The Wine Of Song.

A poem by Charles Sangster

Within Fancy's Halls I sit, and quaff
Rich draughts of the Wine of Song,
And I drink, and drink,
To the very brink
Of delirium wild and strong,
Till I lose all sense of the outer world,
And see not the human throng.

The lyral chords of each rising thought
Are swept by a hand unseen;
And I glide, and glide,
With my music bride,
Where few spiritless souls have been;
And I soar afar on wings of sound,
With my fair AEolian Queen.

Deep, deeper still, from the springs of Thought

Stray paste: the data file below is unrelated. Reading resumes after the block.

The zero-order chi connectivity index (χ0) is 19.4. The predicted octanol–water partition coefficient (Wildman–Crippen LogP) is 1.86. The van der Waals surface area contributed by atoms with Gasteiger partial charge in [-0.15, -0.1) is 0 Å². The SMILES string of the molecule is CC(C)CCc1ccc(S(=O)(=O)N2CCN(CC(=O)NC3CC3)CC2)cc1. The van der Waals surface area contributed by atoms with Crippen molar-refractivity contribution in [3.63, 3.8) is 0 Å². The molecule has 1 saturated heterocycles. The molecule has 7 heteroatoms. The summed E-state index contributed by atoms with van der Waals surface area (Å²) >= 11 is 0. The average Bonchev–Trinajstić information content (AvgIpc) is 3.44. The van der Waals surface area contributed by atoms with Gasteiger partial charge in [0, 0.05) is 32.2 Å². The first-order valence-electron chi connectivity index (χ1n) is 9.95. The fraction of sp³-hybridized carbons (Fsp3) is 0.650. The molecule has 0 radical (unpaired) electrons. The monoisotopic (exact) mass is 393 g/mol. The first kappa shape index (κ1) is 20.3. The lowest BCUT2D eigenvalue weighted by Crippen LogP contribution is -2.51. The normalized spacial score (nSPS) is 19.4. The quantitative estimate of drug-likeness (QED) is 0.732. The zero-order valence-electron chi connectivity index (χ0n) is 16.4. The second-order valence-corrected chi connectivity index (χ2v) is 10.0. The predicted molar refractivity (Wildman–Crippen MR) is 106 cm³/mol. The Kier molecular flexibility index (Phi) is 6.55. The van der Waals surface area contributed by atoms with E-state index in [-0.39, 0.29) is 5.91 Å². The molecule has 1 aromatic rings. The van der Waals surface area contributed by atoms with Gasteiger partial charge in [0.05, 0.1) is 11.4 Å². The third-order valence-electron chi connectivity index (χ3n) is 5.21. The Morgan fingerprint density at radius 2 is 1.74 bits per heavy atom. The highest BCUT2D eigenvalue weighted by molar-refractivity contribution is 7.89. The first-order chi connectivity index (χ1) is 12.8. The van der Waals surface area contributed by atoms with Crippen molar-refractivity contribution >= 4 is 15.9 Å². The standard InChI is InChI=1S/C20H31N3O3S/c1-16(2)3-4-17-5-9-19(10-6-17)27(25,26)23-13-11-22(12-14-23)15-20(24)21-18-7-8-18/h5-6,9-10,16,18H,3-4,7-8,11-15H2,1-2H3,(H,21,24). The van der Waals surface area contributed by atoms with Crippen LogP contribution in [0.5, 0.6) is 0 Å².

I quaff, till the fount is dry;
And I climb, and climb,
To a height sublime,
Up the stars of some lyric sky,
Where I seem to rise upon airs that melt
Into song as they pass by.

Millennial rounds of bliss I live,
Withdrawn from my cumbrous clay,
As I sweep, and sweep,
Through infinite deep
On deep of that starry spray;
Myself a sound on its world-wide round,
A tone on its spheral way.

And wheresoe'er through the wondrous space
My soul wings its noiseless flight,
On their astral rounds
Float divinest sounds,
Unseen, save by spirit-sight,
Obeying some wise, eternal law,
As fixed as the law of light.

But, oh, when my cup of dainty bliss
Is drained of the Wine of Song,
How I fall, and fall,
At the sober call
Of the body, that waiteth long
To hurry me back to its cares terrene,
And earth's spiritless human throng.

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